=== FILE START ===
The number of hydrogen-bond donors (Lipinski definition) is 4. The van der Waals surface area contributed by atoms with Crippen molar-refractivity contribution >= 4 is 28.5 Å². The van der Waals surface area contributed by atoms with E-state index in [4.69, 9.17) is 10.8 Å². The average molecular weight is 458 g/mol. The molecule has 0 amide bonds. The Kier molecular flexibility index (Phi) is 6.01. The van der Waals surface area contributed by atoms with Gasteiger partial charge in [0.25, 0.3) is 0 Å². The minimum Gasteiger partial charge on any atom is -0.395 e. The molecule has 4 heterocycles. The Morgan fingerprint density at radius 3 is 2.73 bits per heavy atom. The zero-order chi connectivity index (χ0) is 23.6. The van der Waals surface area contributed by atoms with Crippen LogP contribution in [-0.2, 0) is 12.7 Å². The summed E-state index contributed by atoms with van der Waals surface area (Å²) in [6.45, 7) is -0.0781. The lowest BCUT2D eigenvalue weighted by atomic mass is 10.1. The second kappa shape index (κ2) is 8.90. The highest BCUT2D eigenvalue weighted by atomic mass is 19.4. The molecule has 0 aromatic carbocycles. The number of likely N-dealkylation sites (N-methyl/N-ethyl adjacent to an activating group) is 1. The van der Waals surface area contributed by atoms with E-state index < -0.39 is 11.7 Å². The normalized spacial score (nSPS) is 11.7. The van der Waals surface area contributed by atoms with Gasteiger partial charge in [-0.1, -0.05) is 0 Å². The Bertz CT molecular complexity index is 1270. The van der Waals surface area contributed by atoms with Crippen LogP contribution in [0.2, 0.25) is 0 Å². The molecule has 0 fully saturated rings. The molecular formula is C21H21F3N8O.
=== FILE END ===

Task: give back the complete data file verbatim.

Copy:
The number of hydrogen-bond donors (Lipinski definition) is 4. The van der Waals surface area contributed by atoms with Crippen molar-refractivity contribution >= 4 is 28.5 Å². The van der Waals surface area contributed by atoms with E-state index in [4.69, 9.17) is 10.8 Å². The average molecular weight is 458 g/mol. The molecule has 0 amide bonds. The Kier molecular flexibility index (Phi) is 6.01. The van der Waals surface area contributed by atoms with Gasteiger partial charge in [0.25, 0.3) is 0 Å². The minimum Gasteiger partial charge on any atom is -0.395 e. The molecule has 4 heterocycles. The Morgan fingerprint density at radius 3 is 2.73 bits per heavy atom. The zero-order chi connectivity index (χ0) is 23.6. The van der Waals surface area contributed by atoms with Crippen LogP contribution in [-0.2, 0) is 12.7 Å². The summed E-state index contributed by atoms with van der Waals surface area (Å²) in [6.45, 7) is -0.0781. The lowest BCUT2D eigenvalue weighted by atomic mass is 10.1. The second kappa shape index (κ2) is 8.90. The highest BCUT2D eigenvalue weighted by atomic mass is 19.4. The molecule has 0 aromatic carbocycles. The number of likely N-dealkylation sites (N-methyl/N-ethyl adjacent to an activating group) is 1. The van der Waals surface area contributed by atoms with E-state index < -0.39 is 11.7 Å². The normalized spacial score (nSPS) is 11.7. The van der Waals surface area contributed by atoms with Gasteiger partial charge in [-0.1, -0.05) is 0 Å². The Bertz CT molecular complexity index is 1270. The van der Waals surface area contributed by atoms with Crippen LogP contribution in [0.2, 0.25) is 0 Å². The molecule has 0 fully saturated rings. The molecular formula is C21H21F3N8O.